I recently spent an hour on the phone with the principal of a school who had to cancel my visit there. Funds have been cut and expenditures have to curtailed. Nothing as frivolous as an author visit can possibly be allowed in these tough economic times, say the budgetmeisters. The principal was devastated that she had to cancel. Fundraising had flopped and grants had evaporated. The teachers and librarians were upset. The kids were in tears. But it not because of me. It’s because they had finally learned to love reading, and had connected with an author—a real, live person, not an old dead guy from two hundred years ago. The librarian couldn’t keep my books on the shelves. Kids argued about who got to read which book next. It was a wonderful, glorious reading frenzy--and it had to be extinguished. It hurt me, not because of some financial loss to me, but because the very kids who needed to see and hear and touch a real author were the ones who would once again be left without the opportunities they needed. She and I talked, and we might be able to come up with a Plan B, or even Plan C. I hate to disappoint a child. But there ought to be a fairness genie who sprinkles struggling schools with the same hope and possibility (and the funds to make each possibility a reality!) that schools in wealthy districts take for granted. I once visited a school that had an indoor and outdoor pool, a fully-equipped TV studio, stables for the polo ponies, and a library with over 100,000 volumes. The next week I visited a school whose library had been eliminated because they had to choose between computers and books on the budget, so they chose computers at the expense of books. What kind of choice is that?

Saturday, January 3, 2009

Joy comes in sips, not gulps

I envy folks who have time to blog. I’m usually so far behind in answering emails or letters or even washing the dishes that to take the time to sit down and write about what’s going on in my world is a little daunting. But I shall try to be diligent and post something at least once in a while.
I recently filled out a form on a website that really forced me to think. It’s asked all kinds of thoughtful questions. Like, what’s my greatest flaw? Gee, do I have to admit one?
Who do I most admire? My parents and Barack Obama.
What talent would I like to have? I’d love to be able to dance. I feel the music, but my body does not respond. My fingers, do, however. Maybe my dancing comes through words.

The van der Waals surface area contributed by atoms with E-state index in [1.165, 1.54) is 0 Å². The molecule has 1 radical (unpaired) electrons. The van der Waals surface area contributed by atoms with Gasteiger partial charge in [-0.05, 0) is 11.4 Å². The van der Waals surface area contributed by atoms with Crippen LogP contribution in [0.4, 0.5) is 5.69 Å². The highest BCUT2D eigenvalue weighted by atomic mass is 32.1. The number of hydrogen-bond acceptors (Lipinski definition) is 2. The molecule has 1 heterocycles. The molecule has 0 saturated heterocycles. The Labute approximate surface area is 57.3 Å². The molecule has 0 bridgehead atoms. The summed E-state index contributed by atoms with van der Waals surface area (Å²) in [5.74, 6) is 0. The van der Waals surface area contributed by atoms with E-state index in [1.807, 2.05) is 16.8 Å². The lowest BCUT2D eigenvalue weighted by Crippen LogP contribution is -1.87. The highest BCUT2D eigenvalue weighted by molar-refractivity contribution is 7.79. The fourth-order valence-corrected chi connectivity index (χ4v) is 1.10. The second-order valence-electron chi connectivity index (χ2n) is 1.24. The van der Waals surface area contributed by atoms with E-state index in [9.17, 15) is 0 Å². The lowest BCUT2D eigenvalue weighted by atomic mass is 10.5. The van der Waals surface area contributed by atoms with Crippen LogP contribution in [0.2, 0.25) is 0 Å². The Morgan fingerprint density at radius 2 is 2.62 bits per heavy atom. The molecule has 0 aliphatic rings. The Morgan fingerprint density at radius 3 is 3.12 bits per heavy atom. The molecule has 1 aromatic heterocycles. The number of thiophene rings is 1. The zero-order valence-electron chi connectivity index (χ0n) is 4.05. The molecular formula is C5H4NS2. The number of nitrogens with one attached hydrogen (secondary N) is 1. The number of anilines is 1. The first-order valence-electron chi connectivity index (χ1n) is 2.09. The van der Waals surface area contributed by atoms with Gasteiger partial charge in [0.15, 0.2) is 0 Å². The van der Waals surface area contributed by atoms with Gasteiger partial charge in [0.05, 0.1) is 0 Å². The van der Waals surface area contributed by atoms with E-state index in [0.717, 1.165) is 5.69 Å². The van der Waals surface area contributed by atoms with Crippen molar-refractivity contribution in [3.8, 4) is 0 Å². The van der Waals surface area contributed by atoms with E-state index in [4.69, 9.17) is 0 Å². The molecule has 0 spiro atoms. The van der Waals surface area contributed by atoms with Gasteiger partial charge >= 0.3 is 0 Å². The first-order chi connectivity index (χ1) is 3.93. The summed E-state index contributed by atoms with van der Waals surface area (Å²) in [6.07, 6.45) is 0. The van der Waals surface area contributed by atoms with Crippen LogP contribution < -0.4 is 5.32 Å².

What are my five favorite songs? I don’t really have such a list, but I’ll start with: What a wonderful World sung by Louis Armstrong. The Rainbow Connection sung by Kermit the Frog. Sunshine on my Shoulders sung by John Denver. Bumpin by Wes Montgomery. Brown Baby sung by Oscar Brown, Jr. Lots of others.

What are my favorite songs? I had to think about that one for awhile. What do I hum in the shower? What’s on the most played list on my iPod? I like a wide variety of music and it really depends on my mood. I listen to classical as well as country. I like the blues. I like songs with great beats and songs that are silly. So I chose a few I can listen to over and over.
The song I most recently added to my playlist is called When you Taught Me How to Dance by Katie Melua. It’s from the soundtrack of a movie about Beatrix Potter—the woman who wrote the Peter Rabbit stories. (Yes, there is such a movie! It was a Sunday afternoon and I clicked on Showtime and the movie was there. I couldn’t turn it off because it was about a WRITER!) Anyway I really liked the song. Maybe because I can’t dance. Maybe because my daughter IS a beautiful dancer. But the song clicked with me—I thought it was pretty and a little sad. It was hard for women back then to be independent and free, hard to be a writer. But she succeeded. I guess I admire that.

Or, what is perfect happiness? Hmm, that’s one of those questions that forces a person to evaluate the very essence of life. Heavy. I think perfect happiness is a beautiful sunset, the giggle of a grandchild, the first snowfall. It’s the little things that make happy moments, not the grand events. Joy comes in sips, not gulps.


Thursday, January 1, 2009

My friend Sara

It's because of Sara that I have this blog. I told her I'd screw it up if I tried, and she said it's SOOO easy. But I managed to mess it up anyway. But she helped me and I think I'm up and running now.
She and I have been friends for a long time--We were just moms when we met (as if there is such a thing as "just a mom," and now we're both grandmas. And for sure there's no such thing as "just" a grandmama! We are special people who provide hugs and toys and cool stuff to wonderful, beautiful kids. And don't go calling us old--we're just seasoned and salty.
Sara and I love words and writing and poetry. She'd probably listen to Bonnie Raitt and I'd probably choose Etta James, but that's cool. We used to do emails every single day. We've shared a lot over the years, some good stuff, and some terribly awful stuff as well. If I have a really big problem, I call Sara first. And she calls me. And somehow it's all better.
Sara has the coolest blog. She's got photos and wonderfully deep commentary on everything from schools to travel to raspberries. Check her out while I figure out how to navigate this new ship.
Bon Voyage!

Happy New Year!